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Dying to Break Your Heart



The sparsely winsome and uniquely haunting music that permeates Desirae Garcia’s newest EP Dying to Break Your Heart is far beyond an easy classification of genre, nor would one do music this powerful any real justice.

Sure, the songs arrangements on the album pay a certain stylistic homage to various American roots music and vintage baroque and psychedelic Pop, and the production from Colorado Springs production house Right Heel Music calls to mind indie darlings such as Neva Dinova and Rilo Kiley, but the irresistible draw of Desirae’s music lies in her voice. Always planted firmly at the forefront, like the the song of a siren luring you downward, the arresting vocal incantations conjured by Garcia can and will stop you dead in your tracks.

She has the unique musical ability to sharply express complex emotions with succinct wit and perhaps the most soul per measured syllable of any artist I have encountered to date.

PULP: In an earlier conversation we had, you said that you had recorded these songs initially four years ago. Why release the record now?

Desirae Garcia: It was actually three years ago, almost to the day. I don’t know. I’ve been thinking about releasing it ever since I recorded it. I guess I felt like there wasn’t any pressure to do it and maybe it just seems like the right time is now. It’s so overwhelming to get it back and try to put it  out right away. Two years ago I was like okay I’m ready to put out but it was poor timing then. So finally, I just decided to do it and just ripped the bandaid off and be brave and put it out to the world. Also, I decided that since I still liked it after three years that it was maybe still a good album.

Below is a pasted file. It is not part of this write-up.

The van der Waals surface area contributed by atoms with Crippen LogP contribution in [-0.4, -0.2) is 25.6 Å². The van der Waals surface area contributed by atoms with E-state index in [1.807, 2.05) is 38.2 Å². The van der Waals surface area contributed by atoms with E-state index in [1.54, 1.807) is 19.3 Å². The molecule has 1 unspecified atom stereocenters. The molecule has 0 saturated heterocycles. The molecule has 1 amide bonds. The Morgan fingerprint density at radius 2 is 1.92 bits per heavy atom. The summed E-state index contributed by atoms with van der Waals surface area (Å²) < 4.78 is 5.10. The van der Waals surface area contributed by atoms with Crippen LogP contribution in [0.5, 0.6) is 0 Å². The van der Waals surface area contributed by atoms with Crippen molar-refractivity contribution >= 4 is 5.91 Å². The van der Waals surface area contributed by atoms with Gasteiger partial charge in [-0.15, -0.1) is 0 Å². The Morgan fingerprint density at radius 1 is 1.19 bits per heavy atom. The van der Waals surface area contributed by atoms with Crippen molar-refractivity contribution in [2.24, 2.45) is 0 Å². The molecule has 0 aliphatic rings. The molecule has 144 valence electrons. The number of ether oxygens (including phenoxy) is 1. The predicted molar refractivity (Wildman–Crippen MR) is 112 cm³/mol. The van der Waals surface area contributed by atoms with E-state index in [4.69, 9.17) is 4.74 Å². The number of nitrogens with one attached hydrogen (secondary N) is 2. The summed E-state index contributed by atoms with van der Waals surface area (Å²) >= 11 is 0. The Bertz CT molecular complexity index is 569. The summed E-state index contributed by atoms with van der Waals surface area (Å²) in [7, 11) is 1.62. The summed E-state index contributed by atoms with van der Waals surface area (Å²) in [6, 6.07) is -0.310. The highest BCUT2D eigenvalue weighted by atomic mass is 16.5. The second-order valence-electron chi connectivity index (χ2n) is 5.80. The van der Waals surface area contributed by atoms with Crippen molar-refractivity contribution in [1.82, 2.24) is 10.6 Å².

Do you feel like write songs the same way now, years later? Have you shifted at all musically?

No, I feel like it’s all extremely similar still. I feel like I write really different when it comes to writing songs for the (Haunted) Windchimes than when I’m kind of just writing for myself. Ill Fitting sort of bleeds into this new record, which is still like super similar to how I write.

You write differently for the Haunted Windchimes songs?

I definitely feel like when I’m writing for the ‘Chimes I tried it and go out of my way to keep that sort of upbeat Folkie style, which is not something that I do naturally. I’m always writing sort of like emotionally driven self analysis for my songs, and when for the ‘Chimes I try to actually not write from an emotional place as much, and keep the tempos up that night keep the energy upfront.

What kind of mood do you think Dying to Break Your Heart gives off?

Hmm. I think it’s like, mildly jaded with like a little bit of hope. (laughs) Maybe? There are moments of the sort of of getting older and how it’s hard; hard for me I guess. I’m getting older, and it’s hard, and then they’re also these moments of determination to be happy, too. It’s a heavy and light record at the same time.